[Sca-cooks] Spicing

Dragon dragon at crimson-dragon.com
Thu Aug 7 08:49:47 PDT 2008

Sandra Kisner wrote:

>>Johnna Holloway wrote:
>>>I mentioned this question to the author of 
>>>Take A /Thousand Eggs/ or More and Cindy Renfrow wrote me that
>>>"Off the top of my head...
>>><shrug> Spices were expensive imports. Except 
>>>for a few notable exceptions in the 
>>>collection, and as far as I recall, spices 
>>>were used sparingly and in a manner that 
>>>they'd be most noticed by the diners ­ i.e. as 
>>>a final tasty, colorful garnish. This was 
>>>especially true on white dishes. Herbs, ginger 
>>>and saffron, OTOH, were grown locally and used in larger quantity.?
>>Then how does she explain the sometimes 
>>enormous quantities of spices such as cinnamon 
>>and pepper and nutmegs that show up in some 
>>household inventories of the period? (I am at 
>>work and have no direct references handy, I'll 
>>try to dig some up later at home if anyone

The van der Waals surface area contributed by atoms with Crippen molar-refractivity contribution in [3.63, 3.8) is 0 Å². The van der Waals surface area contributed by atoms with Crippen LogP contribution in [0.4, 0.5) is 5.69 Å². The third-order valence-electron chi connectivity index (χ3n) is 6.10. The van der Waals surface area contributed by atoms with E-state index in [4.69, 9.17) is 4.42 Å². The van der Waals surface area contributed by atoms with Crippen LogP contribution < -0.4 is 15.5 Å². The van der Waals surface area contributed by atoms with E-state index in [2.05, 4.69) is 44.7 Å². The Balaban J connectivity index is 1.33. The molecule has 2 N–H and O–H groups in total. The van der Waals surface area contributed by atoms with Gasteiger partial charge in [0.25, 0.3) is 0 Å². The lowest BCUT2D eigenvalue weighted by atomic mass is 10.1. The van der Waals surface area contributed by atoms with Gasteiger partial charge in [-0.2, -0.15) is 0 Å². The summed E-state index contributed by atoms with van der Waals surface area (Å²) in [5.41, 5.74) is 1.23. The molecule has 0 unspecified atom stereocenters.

>>really wants some). I can only surmise that 
>>these great quantities of spice were not 
>>allowed to just sit unused until they went bad. 
>>I am also convinced that conspicuous 
>>consumption and showing off one's wealth were 
>>just as much in fashion then as they are today. 
>>People have always operated on the principle of "if you have it, flaunt it".
>How big a household are we talking about, 
>though?  The kind of place that we have 
>cookbooks from are often feeding a very large 
>number of people, and would go through spices 
>faster than the average family today.
---------------- End original message. ---------------------

I understand that factor, but we are also talking 
about some of these inventories showing many 
pounds of cinnamon or some other spice. I seem to 
recall one of them saying something like 100 
pounds of cinnamon on hand (or maybe it was 
pepper). That is an enormous quantity, even for a large household.

I'll try to remember where I saw that and if I 
can find it, I'll post the reference.

Even cooking for large groups several times a 
year and liking my food quite flavorful, I have a 
hard time going through even one pound of 
cinnamon in a year. Or pepper for that matter.


  Venimus, Saltavimus, Bibimus (et naribus canium capti sumus)

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